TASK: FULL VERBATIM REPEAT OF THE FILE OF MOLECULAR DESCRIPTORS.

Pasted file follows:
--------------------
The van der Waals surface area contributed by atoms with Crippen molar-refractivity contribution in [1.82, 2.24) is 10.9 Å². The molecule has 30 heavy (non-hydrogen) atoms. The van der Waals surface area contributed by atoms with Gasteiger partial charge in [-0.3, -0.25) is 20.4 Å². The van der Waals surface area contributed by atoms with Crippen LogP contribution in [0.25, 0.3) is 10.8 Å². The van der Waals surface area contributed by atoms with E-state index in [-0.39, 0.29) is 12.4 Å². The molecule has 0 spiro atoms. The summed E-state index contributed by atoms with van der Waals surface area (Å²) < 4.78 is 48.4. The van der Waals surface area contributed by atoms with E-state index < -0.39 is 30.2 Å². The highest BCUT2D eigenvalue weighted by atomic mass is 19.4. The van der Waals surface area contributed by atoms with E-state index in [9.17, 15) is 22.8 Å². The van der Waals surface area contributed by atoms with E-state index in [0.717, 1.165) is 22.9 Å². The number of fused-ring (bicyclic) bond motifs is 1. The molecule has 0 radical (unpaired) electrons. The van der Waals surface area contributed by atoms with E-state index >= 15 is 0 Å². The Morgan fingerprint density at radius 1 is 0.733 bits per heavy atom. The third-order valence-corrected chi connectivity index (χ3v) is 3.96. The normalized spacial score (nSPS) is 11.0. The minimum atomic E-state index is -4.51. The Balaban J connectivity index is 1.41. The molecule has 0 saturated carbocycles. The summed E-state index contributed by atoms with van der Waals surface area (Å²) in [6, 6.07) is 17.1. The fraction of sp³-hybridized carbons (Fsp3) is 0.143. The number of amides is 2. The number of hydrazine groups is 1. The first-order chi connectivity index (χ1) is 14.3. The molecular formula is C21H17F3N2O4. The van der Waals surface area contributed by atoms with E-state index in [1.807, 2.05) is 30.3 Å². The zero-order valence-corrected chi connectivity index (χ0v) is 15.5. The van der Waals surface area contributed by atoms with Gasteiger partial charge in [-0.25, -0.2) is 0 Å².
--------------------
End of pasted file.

The van der Waals surface area contributed by atoms with Crippen molar-refractivity contribution in [1.82, 2.24) is 10.9 Å². The molecule has 30 heavy (non-hydrogen) atoms. The van der Waals surface area contributed by atoms with Gasteiger partial charge in [-0.3, -0.25) is 20.4 Å². The van der Waals surface area contributed by atoms with Crippen LogP contribution in [0.25, 0.3) is 10.8 Å². The van der Waals surface area contributed by atoms with E-state index in [-0.39, 0.29) is 12.4 Å². The molecule has 0 spiro atoms. The summed E-state index contributed by atoms with van der Waals surface area (Å²) < 4.78 is 48.4. The van der Waals surface area contributed by atoms with E-state index < -0.39 is 30.2 Å². The highest BCUT2D eigenvalue weighted by atomic mass is 19.4. The van der Waals surface area contributed by atoms with E-state index in [9.17, 15) is 22.8 Å². The van der Waals surface area contributed by atoms with E-state index in [0.717, 1.165) is 22.9 Å². The number of fused-ring (bicyclic) bond motifs is 1. The molecule has 0 radical (unpaired) electrons. The van der Waals surface area contributed by atoms with E-state index >= 15 is 0 Å². The Morgan fingerprint density at radius 1 is 0.733 bits per heavy atom. The third-order valence-corrected chi connectivity index (χ3v) is 3.96. The normalized spacial score (nSPS) is 11.0. The minimum atomic E-state index is -4.51. The Balaban J connectivity index is 1.41. The molecule has 0 saturated carbocycles. The summed E-state index contributed by atoms with van der Waals surface area (Å²) in [6, 6.07) is 17.1. The fraction of sp³-hybridized carbons (Fsp3) is 0.143. The number of amides is 2. The number of hydrazine groups is 1. The first-order chi connectivity index (χ1) is 14.3. The molecular formula is C21H17F3N2O4. The van der Waals surface area contributed by atoms with E-state index in [1.807, 2.05) is 30.3 Å². The zero-order valence-corrected chi connectivity index (χ0v) is 15.5. The van der Waals surface area contributed by atoms with Gasteiger partial charge in [-0.25, -0.2) is 0 Å².